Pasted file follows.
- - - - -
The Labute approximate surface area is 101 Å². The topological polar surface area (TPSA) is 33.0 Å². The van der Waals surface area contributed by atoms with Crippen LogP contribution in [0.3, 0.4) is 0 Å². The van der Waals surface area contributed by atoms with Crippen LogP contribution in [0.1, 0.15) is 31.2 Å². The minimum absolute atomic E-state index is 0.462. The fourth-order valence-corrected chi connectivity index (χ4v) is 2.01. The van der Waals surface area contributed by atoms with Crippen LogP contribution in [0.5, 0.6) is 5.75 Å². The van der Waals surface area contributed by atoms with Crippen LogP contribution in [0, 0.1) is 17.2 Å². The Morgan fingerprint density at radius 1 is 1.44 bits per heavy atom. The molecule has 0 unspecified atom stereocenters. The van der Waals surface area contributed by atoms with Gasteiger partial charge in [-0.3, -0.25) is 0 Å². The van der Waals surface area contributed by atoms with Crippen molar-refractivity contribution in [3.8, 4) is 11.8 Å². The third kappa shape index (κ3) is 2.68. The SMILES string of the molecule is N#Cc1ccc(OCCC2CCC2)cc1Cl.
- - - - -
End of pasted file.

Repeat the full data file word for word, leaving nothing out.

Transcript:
The Labute approximate surface area is 101 Å². The topological polar surface area (TPSA) is 33.0 Å². The van der Waals surface area contributed by atoms with Crippen LogP contribution in [0.3, 0.4) is 0 Å². The van der Waals surface area contributed by atoms with Crippen LogP contribution in [0.1, 0.15) is 31.2 Å². The minimum absolute atomic E-state index is 0.462. The fourth-order valence-corrected chi connectivity index (χ4v) is 2.01. The van der Waals surface area contributed by atoms with Crippen LogP contribution in [0.5, 0.6) is 5.75 Å². The van der Waals surface area contributed by atoms with Crippen LogP contribution in [0, 0.1) is 17.2 Å². The Morgan fingerprint density at radius 1 is 1.44 bits per heavy atom. The molecule has 0 unspecified atom stereocenters. The van der Waals surface area contributed by atoms with Gasteiger partial charge in [-0.3, -0.25) is 0 Å². The van der Waals surface area contributed by atoms with Crippen molar-refractivity contribution in [3.8, 4) is 11.8 Å². The third kappa shape index (κ3) is 2.68. The SMILES string of the molecule is N#Cc1ccc(OCCC2CCC2)cc1Cl.